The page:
Last month, some observers groaned loudly after a shooting incident at a Chinese-run coal mine in Zambia. They accused China of just being interested in exploiting Africa’s resources.
But I always believe that time will tell if Chinese presence is good for Zambia and the whole of Africa.
I was 10 years old when I saw a color film for the first time. It was not in a movie house. It was shown in a basketball field in a village in northern China. It was a documentary film about the groundbreaking ceremony for the Tanzania-Zambia Railway (TAZARA) in 1970.
In the film, people were beating drums and dancing like the steps of a rhinoceros, powerful and spontaneous. It was also the first time I saw men and women dancing together, which was what impressed me most.
Like building the Great Wall 2,000 years ago, 56,000 Chinese workers took part in the construction of the TAZARA, which runs from Kapiri Mposhi, just north of the Zambian capital Lusaka, to the Tanzanian capital and major east African port of Dar es Salaam.
The railway allowed Zambia to avoid dependence on transport routes through apartheid South Africa, and connected the vast interior of Tanzania with its coast.
In July 1976 the TAZARA opened. The 1,860-km railway still shows the long brotherhood between China and Africa.
China’s brotherhood with Africa has its roots in policies pursued since the mid-1950s, when China’s leaders saw Africa as seeking national liberation and freedom from Western colonial rule. China provided political and military support in southern Africa for national liberation and the construction of the Railway.
Moreover, Chinese leaders recognized that, with their numerical advantage in the UN General Assembly and anti-colonial perspective, independent African states held the key to removing Taiwan from its status as occupant of the permanent seat on the UN Security Council.
By the end of the 1970s, 44 of the 50 independent African countries had entered into diplomatic relations with China.
China’s UN seat, its defeat of US backed anti-China resolution in the UN, and the successful Beijing Olympic Games were not achieved without the support of African countries.
China’s presence in Africa can also be seen from its building schools, hospitals, stadiums, sending teachers to Africa, running workshops training professionals and building radio stations and satellite TV station in Africa.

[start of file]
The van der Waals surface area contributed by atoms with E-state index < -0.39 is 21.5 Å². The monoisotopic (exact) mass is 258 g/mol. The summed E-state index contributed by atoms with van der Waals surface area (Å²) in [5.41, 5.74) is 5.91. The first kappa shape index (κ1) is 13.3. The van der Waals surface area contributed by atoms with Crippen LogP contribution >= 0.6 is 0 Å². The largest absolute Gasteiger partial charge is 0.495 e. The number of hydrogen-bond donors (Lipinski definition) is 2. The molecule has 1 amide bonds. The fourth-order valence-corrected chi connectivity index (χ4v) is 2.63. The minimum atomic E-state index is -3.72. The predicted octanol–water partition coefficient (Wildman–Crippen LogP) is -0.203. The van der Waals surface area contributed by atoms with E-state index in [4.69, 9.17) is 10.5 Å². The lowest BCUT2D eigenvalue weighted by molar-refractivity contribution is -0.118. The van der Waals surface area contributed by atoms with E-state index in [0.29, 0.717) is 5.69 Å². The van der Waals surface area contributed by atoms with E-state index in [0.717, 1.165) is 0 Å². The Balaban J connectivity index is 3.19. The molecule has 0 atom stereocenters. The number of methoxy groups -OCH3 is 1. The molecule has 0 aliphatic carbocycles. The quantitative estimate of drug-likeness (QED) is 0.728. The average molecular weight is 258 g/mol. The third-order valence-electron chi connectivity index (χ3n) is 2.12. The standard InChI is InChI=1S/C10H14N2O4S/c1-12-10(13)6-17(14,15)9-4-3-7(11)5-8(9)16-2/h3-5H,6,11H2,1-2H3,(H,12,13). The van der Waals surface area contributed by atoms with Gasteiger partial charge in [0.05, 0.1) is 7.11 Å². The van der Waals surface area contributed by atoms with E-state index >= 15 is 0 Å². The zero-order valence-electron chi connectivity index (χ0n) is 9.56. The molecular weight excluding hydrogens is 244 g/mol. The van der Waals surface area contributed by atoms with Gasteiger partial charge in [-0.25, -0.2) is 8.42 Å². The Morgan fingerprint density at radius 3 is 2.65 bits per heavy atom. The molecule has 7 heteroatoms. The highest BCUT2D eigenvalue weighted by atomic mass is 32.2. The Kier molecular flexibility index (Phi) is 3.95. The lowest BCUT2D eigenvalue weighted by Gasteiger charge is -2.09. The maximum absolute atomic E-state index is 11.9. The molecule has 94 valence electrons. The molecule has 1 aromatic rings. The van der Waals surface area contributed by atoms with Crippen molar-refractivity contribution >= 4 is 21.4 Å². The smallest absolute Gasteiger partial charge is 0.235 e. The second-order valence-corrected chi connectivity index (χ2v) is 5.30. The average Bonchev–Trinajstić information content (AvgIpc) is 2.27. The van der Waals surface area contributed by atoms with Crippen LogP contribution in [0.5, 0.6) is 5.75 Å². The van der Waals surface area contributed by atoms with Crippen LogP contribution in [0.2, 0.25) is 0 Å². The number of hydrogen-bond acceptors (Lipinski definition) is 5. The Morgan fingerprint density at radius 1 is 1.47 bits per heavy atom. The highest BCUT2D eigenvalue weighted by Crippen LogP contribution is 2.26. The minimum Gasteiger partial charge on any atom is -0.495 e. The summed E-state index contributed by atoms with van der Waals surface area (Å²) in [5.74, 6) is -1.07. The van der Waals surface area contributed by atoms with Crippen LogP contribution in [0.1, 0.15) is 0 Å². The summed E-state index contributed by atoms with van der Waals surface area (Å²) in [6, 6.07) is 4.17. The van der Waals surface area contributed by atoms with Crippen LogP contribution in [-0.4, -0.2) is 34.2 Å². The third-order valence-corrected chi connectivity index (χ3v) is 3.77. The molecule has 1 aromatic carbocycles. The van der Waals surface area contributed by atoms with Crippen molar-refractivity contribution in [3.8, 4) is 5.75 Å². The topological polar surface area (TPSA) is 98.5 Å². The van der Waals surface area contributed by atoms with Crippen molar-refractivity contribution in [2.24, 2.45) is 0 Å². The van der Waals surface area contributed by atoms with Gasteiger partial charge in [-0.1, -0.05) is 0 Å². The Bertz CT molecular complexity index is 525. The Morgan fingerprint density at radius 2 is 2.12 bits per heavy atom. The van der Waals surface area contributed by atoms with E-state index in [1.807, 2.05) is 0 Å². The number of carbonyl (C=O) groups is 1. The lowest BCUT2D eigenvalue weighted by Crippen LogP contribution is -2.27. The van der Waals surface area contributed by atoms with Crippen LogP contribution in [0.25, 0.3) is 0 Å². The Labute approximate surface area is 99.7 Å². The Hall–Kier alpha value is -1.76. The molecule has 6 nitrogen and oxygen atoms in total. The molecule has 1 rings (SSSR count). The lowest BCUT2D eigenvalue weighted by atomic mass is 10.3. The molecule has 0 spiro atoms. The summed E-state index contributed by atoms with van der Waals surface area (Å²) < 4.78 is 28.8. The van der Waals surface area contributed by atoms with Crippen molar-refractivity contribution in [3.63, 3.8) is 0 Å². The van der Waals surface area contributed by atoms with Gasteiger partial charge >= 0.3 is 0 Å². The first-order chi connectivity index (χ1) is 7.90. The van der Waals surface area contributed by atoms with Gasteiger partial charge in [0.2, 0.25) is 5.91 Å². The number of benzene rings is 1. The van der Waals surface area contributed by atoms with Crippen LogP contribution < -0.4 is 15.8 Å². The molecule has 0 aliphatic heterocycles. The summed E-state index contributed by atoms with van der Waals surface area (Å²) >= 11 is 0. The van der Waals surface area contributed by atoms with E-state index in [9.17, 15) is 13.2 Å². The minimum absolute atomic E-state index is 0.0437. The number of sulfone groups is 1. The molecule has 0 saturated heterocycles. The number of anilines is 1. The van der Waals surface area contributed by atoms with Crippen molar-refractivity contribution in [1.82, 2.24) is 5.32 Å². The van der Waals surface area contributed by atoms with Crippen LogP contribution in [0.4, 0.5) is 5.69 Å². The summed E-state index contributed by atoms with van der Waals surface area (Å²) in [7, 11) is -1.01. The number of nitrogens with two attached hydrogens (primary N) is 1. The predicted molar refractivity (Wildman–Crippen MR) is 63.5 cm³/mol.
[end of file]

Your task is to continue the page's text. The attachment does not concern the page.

But China’s emergence as a key player in Africa, the impact of its presence and its challenges to traditional Western pre-eminence in Africa have now been termed a new “China Threat.”
In recent years, there has been a debate about the motives behind Chinese investment in oil-rich Sudan, Nigeria, Angola and mineral rich Zambia. Critics doubt that China’s investment in Africa will trickle down to local people.
Sensing increasing international concern, China has launched public diplomacy in an effort to rebuild its traditional brotherhood and mutual trust with the local people. For example, since China sent its first medical team to Algeria in 1963, China has sent over 16,000 medical workers to African countries, treating over 260 million patients.
China has competitive advantages when operating in unreliable and even dangerous areas in Africa. Chinese companies have been active investors in the African infrastructure and energy industries including oil, gas, hydropower plants, pipelines, factories and hospitals in countries, such as Sudan, where high-risk situations keep Western companies from coming.
At the peak of the recent economic crisis, many Western investors fled Africa, leaving the economy hurting. The departure of the Western investors at the height of the recession saw Chinese investors taking up the abandoned positions. In 2009 alone, China invested over $400 million into Zambia’s mining industry.
But even outside of the West, there is growing criticism of China’s operations in Africa. The Chinese government and Chinese businessmen need to work harder to charm African people by using the strategies of public diplomacy, such as building more schools, more hospitals, sending more volunteers and providing jobs for local people.
Centuries of mineral exploitation in Africa has left the people of the region poorer than they were before the discovery of the minerals.
Let’s hope that Chinese investment into Africa can break that pattern and open an optimistic era of development and human progress.